“Fracture” Film Review
Published in Elmhurst Leader
By Ryan Fergus
It’s hard not to be a bit wary walking into a new Gregory Hoblit film. The dubious filmmaker is best known for shlocky adult thrillers such as Hart’s War, Fallen and most famously, his 1996 courtroom thriller Primal Fear. With Fracture, starring Anthony Hopkins and Ryan Gosling, Hoblit doles out more of the same. Everything you’d expect is here, from dramatic courtroom face-offs, a laughably tacked-on love story and a twist at the end that aims to rival Ed Norton’s psychopathic reveal at the end of Primal Fear.
Gosling, fresh off his Oscar-nominated role is last year’s Half Nelson, plays Willy Beachum, a young hotshot D.A. who takes on one last case (isn’t it always?) at his old firm before moving on to greener pastures an attorney for the Mayor’s office. The case, involving an engineer (Hopkins) who purposefully kills his cheating wife, should be a slam-dunk. Naturally the plot thickens, and Hopkins, recalling the sinister scenery chewing of his most famous methodical maniac, positions himself (through a series of incomprehensibly coincidental events ) into a battle of wits against the young lawyer. This of course paves the way for tense confrontations in both the courtroom as well as the detention block, with Gosling managing to hold his own against Sir Anthony, who clearly seems to be relishing another chance to unspool cryptic clues from behind a jail cell and lock horns with a young and worthy adversary.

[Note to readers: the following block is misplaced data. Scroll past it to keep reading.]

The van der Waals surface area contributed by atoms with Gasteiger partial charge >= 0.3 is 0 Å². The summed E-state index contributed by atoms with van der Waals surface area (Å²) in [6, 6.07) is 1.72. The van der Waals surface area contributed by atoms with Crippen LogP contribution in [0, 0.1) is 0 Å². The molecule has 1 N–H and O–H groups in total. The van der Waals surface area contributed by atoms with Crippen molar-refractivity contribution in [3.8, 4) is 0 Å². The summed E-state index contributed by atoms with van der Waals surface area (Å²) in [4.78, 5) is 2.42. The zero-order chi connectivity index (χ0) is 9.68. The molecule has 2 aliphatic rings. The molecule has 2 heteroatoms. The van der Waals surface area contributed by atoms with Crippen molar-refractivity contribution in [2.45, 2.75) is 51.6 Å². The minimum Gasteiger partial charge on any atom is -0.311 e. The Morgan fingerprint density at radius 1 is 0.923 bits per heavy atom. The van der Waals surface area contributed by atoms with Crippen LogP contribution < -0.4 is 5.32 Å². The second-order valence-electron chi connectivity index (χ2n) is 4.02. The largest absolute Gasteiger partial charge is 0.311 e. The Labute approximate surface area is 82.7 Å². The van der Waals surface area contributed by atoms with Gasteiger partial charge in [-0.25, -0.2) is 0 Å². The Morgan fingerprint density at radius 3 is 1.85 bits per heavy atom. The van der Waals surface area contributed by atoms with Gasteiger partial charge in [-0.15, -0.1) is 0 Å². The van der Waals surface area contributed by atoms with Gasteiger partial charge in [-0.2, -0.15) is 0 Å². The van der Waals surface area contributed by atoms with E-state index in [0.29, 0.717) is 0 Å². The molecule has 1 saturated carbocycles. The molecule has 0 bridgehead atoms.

Unfortunately, any time these two aren’t battling it out head-to-head is when the movie falls apart. Hoblit inexplicably shoehorns a romantic subplot involving Beachum and his soon-to-be boss (played with a mock-carnality by relative new-comer Rosamund Pike) that is not only offensively unbelievable, but threatens to bring the movie to a screeching halt every time the two characters are on screen together. Only when Hopkins’s scorned husband ghoulishly returns to the frame does Fracture retain any sort of emotional resonance.
Although the film breaks no new ground, you can bet it will appeal to fans of the genre, as well as adults who want to go to the movies on a Friday night and see a familiar name on the marquee. While the ever-brilliant Hopkins seems to have found a comfortable niche in which to play out his twilight years as an actor, one hopes that with his newfound slingshot to the Hollywood A-list, Gosling doesn’t get too bogged down in mire like this. For a fat paycheck and chance to square off against Sir Anthony, we’ll let you slide kid. But we’re keeping an eye out.